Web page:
Dave Hyde: Two paths to Super Bowl show Dolphins’ tough decision with Tua Tagovailoa

They can’t win like Kansas City.

Can we agree on that?

The Miami Dolphins can’t surround their quarterback with an average group of offensive players, draft well enough to have the second-youngest defense in the playoffs and sustain a five-year Super Bowl run like Kansas City did this season.

Probably no team can win like that. The only quarterbacks giving Patrick Mahomes’ team a scare in recent playoffs are Buffalo’s Josh Allen, Cincinnati’s Joe Burrow (who beat Mahomes in 2021), Baltimore’s Lamar Jackson, Philadelphia’s Jalen Hurts and San Francisco’s Brock Purdy and Jimmy Garoppolo.

The Dolphins don’t have Allen, Burrow or Jackson at quarterback.

Tua Tagovailoa is in the Hurts, Purdy and Garoppolo (2020 vintage) tier after four years. Good. Possibly great if everything around him is great. But capable of lifting average talent to greatness?

No one’s seen it. Maybe it happens his fifth season considering the good steps taken the past two years. Do you bet the future on it?

This leads to the risky model the Dolphins could follow if they’re serious about a title and not just good seasons:

Play Tagovailoa next year on the fifth-year option of his contract and find a young quarterback to develop. If Tagovailoa doesn’t take the next step meriting a big contract and lesser supporting cast, decide if the young quarterback can become good enough with strong talent around him.

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Maybe that’s too ambitious. Maybe the Dolphins shouldn’t be all about a title. Maybe they should just chase 11 wins, get a playoff victory for the first time in two decades, have a puncher’s chance for more and call that a nice season. Think Dallas with Dak Prescott.

This is why Tagovailoa’s contract is of such interest this offseason. It’s the larger model at work. All the whispers are the Dolphins will give Tagovailoa an extension to reward his past couple of years and show full faith in him.

The team also can lower its short-term, salary-cap number from his current $23.2 million in a winter where it needs to lower a lot of numbers. Everyone’s happy, right?

This Dolphins culture is all about having happy players, too (Christian Wilkins excepted). Big money has been thrown like confetti to the likes of Tyreek Hill, Bradley Chubb, Jalen Ramsey, Terron Armstead, Emmanuel Ogbah, Xavien Howard, Byron Jones

It’s not just money. New defensive coordinator Anthony Weaver’s first play was to placate Ramsey with words of an expanded role that previous coordinator Vic Fangio didn’t allow.

It’s a players-first culture under coach Mike McDaniel, and Tagovailoa leads that idea. So, again, the Dolphins probably don’t work like Baltimore in making Jackson play out the fifth-year option of $23.1 million in 2022 before watching him another year and signing him to a defining deal.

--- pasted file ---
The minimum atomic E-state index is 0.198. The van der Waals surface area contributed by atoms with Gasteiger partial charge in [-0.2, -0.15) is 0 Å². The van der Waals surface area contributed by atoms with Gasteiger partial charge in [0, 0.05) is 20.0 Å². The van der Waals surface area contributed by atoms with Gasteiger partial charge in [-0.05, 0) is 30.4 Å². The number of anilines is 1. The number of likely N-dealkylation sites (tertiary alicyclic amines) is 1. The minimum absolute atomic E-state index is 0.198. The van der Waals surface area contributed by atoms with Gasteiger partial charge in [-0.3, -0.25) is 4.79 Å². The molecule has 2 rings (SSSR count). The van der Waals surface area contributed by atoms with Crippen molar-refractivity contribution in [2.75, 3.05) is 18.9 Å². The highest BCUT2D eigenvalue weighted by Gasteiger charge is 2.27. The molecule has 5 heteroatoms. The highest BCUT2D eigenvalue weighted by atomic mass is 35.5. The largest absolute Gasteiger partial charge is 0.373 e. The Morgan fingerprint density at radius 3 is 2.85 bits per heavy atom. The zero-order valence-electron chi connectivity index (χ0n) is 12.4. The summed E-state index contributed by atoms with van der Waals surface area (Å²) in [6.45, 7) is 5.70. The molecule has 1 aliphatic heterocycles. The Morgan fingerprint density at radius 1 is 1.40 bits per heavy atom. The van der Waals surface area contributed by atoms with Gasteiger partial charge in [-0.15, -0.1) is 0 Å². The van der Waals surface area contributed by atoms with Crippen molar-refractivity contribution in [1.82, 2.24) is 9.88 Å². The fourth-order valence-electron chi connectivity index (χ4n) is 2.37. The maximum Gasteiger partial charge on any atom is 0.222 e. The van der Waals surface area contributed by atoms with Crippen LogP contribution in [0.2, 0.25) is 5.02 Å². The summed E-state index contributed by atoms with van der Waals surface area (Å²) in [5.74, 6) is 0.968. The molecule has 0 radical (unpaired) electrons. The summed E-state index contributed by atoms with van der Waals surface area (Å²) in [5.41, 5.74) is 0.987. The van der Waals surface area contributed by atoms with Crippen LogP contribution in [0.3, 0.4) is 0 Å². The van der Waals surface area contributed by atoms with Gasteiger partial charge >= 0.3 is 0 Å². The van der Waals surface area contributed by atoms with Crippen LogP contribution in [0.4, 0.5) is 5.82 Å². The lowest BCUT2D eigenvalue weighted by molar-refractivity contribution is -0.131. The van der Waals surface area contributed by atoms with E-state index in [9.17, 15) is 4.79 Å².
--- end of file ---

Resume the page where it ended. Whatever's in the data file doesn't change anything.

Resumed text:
If that’s the case, the Dolphins really don’t want to go the San Francisco Way. But that’s the only other proven model to be a sustained contender for a title besides how Kansas City does it.

San Francisco coach Kyle Shanahan has been brilliant in managing his roster and its timeline. First, he hasn’t over-invested salary-cap dollars in good-not-great quarterbacks. Second, he’s developed good quarterbacks and surrounded them with top talent while gauging their ceiling.

Shanahan and Garoppolo went the 2020 Super Bowl. But San Francisco moved off Garoppolo when he didn’t become top-shelf great.

Shanahan traded three first-round picks to move up and select Trey Lance in the 2021 draft. That didn’t work out. But last-pick-in-the-draft Purdy did. Shanahan kept a roster of talent and developed Purdy in two years to within a missed extra point, botched punt return, bad overtime decision and Mahomes’ greatness of a title.

There’s your two paths to a ring in the past decade:

Path 1: Get a great quarterback, pay him, draft well for enough cheap labor and win. Tom Brady (seven titles), Mahomes (three titles) fit best in that category. Matthew Stafford (one title) applies, too.

Path 2: Get a good quarterback on a lesser contract to allow more talent around him. Philadelphia’s Nick Foles is the only such quarterback to win a ring the past decade, but Purdy, Hurts, Jared Goff and Garoppolo reached the Super Bowl.

If Tagovailoa signs and doesn’t become elite level, the Dolphins’ Super Bowl model is Atlanta in 2016. Matt Ryan was a second-tier quarterback whose Falcons nearly beat New England in the 2017 Super Bowl.

The easy move is to give Tagovailoa a contract and make everyone happy. But who’s watching out for the greater organizational good here?

If good quarterbacks like Tagovailoa are hard to find, it’s harder still to find a good-not-great, expensive quarterback winning with a lesser supporting cast. That’s why the move is to gauge him in a fifth year — and gauge a young quarterback as you do, too.